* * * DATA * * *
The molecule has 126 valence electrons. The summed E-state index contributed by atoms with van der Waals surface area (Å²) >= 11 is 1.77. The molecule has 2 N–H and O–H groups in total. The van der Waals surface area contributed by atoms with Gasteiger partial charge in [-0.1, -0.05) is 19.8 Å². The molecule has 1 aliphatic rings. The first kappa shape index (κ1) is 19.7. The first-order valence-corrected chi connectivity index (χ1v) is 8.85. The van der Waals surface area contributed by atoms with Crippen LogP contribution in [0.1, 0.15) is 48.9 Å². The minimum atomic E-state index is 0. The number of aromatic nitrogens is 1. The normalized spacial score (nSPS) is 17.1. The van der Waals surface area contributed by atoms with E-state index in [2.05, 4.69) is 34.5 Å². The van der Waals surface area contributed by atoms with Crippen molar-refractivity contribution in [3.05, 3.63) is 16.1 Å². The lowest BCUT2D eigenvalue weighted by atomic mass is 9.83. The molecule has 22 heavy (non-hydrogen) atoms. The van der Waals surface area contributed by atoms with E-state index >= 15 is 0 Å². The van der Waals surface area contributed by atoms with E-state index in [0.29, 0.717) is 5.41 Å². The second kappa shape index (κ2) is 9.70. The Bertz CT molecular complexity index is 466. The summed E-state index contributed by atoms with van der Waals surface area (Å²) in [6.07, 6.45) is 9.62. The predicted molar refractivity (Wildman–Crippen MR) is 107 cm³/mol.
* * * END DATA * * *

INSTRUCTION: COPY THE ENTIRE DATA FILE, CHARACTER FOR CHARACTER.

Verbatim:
The molecule has 126 valence electrons. The summed E-state index contributed by atoms with van der Waals surface area (Å²) >= 11 is 1.77. The molecule has 2 N–H and O–H groups in total. The van der Waals surface area contributed by atoms with Gasteiger partial charge in [-0.1, -0.05) is 19.8 Å². The molecule has 1 aliphatic rings. The first kappa shape index (κ1) is 19.7. The first-order valence-corrected chi connectivity index (χ1v) is 8.85. The van der Waals surface area contributed by atoms with Crippen LogP contribution in [0.1, 0.15) is 48.9 Å². The minimum atomic E-state index is 0. The number of aromatic nitrogens is 1. The normalized spacial score (nSPS) is 17.1. The van der Waals surface area contributed by atoms with E-state index in [2.05, 4.69) is 34.5 Å². The van der Waals surface area contributed by atoms with Crippen molar-refractivity contribution in [3.05, 3.63) is 16.1 Å². The lowest BCUT2D eigenvalue weighted by atomic mass is 9.83. The molecule has 22 heavy (non-hydrogen) atoms. The van der Waals surface area contributed by atoms with E-state index >= 15 is 0 Å². The van der Waals surface area contributed by atoms with E-state index in [0.29, 0.717) is 5.41 Å². The second kappa shape index (κ2) is 9.70. The Bertz CT molecular complexity index is 466. The summed E-state index contributed by atoms with van der Waals surface area (Å²) in [6.07, 6.45) is 9.62. The predicted molar refractivity (Wildman–Crippen MR) is 107 cm³/mol.